Physical Features of Crustaceans
In a typical crustacean such as crayfish or spiny lobster, the body is elongate and is formed of segments and an anterior most terminal known as telson. The body may be divided into three regions namely, a head, a thorax and an abdomen. The segments of the head and thorax are fused to form a rigid 'ce thorax'. Behind the cephalothorax is the flexible abdomen composed of six movable segments and the hindermost telson. Each segment bears a pair of appendages. The entire body of a typical crustacean is protected by a chitinous coating impregnated with lime. Strictly speaking, each segment or somite is covered with a separate chitinous ring or sclerite. These rings, however, get fused to form a shield or carapace over the rigid cephalothorax. The anterior part of the carapace projects forward to form a pointed beak or rostrum bearing a row of spines. Members of the smaller crustacean groups have as many as 41 to 63 thoracic segments and appendages. In all the highly organized crustaceans like lobster and crabs, the carapace completely covers the thorax and they have their characteristic well-developed walking legs, the first pair of which has pinching claws.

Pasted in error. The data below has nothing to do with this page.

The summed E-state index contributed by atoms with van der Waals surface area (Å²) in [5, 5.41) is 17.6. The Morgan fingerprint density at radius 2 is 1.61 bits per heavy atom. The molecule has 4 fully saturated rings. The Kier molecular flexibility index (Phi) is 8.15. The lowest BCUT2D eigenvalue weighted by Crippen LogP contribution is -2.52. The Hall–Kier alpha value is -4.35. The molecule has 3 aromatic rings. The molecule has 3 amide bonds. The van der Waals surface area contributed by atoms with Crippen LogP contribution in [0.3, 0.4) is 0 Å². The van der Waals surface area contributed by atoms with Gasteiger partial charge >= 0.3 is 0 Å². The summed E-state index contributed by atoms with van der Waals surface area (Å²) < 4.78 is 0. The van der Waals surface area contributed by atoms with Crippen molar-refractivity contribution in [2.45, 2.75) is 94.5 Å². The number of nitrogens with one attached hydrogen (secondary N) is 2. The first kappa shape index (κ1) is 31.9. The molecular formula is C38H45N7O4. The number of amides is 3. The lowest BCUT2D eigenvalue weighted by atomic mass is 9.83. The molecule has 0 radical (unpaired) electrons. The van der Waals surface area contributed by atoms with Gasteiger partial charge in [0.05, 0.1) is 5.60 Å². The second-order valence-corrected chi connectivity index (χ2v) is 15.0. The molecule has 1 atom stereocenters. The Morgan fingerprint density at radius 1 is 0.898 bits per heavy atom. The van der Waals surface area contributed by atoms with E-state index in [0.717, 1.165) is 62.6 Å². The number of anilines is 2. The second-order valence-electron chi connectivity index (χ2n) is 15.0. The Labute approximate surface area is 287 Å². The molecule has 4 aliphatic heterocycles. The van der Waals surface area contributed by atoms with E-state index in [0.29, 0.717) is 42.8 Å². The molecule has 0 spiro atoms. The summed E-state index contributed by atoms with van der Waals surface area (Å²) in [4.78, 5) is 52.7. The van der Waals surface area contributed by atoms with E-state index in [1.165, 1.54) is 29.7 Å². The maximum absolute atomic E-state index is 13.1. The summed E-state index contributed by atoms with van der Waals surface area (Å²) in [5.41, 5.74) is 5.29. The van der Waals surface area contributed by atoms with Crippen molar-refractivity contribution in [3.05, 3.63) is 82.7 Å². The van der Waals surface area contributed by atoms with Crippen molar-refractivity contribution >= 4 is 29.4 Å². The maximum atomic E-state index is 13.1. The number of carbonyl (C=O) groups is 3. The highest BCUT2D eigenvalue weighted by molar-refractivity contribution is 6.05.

Physiological Systems of Crustaceans
Crustaceans possess all the important physiological systems of higher animals namely, the nervous, circulatory, respiratory, sensory, excretory, digestive and reproductive systems. The nervous system of a crustacean is simple like that of a worm. It consists of a brain situated above the oesophagus. Its circulatory system consists of a heart, several principal arteries and a number of spaces called sinuses into which blood passes from the arteries. The blood is colourless and contains slightly bluish coloured haemocynin in place of haemoglobin of higher vertebrates. Respiration in crustaceans is performed chiefly by a series of gills contained in a special chamber on either side of the thorax. The principal sense organs of a typical crustacean are a pair of compound eyes. In some other crustaceans both the male and female organs are in one. The excretory organs of a crustacean are a pair of glands placed laterally on either side of the gullet.
Food of Crustaceans
Principal food of a crustacean includes small animals (like snails, tadpoles and planktons), decaying organic matter, eggs and insect larvae. Crustaceans even prey upon each other. A few of them are wholly plant-eaters. It is during the early morning and at dusk that these animals are most active at catching and eating their prey. Since all crustaceans feed on decaying matter along with other food, they are known as scavengers of the sea.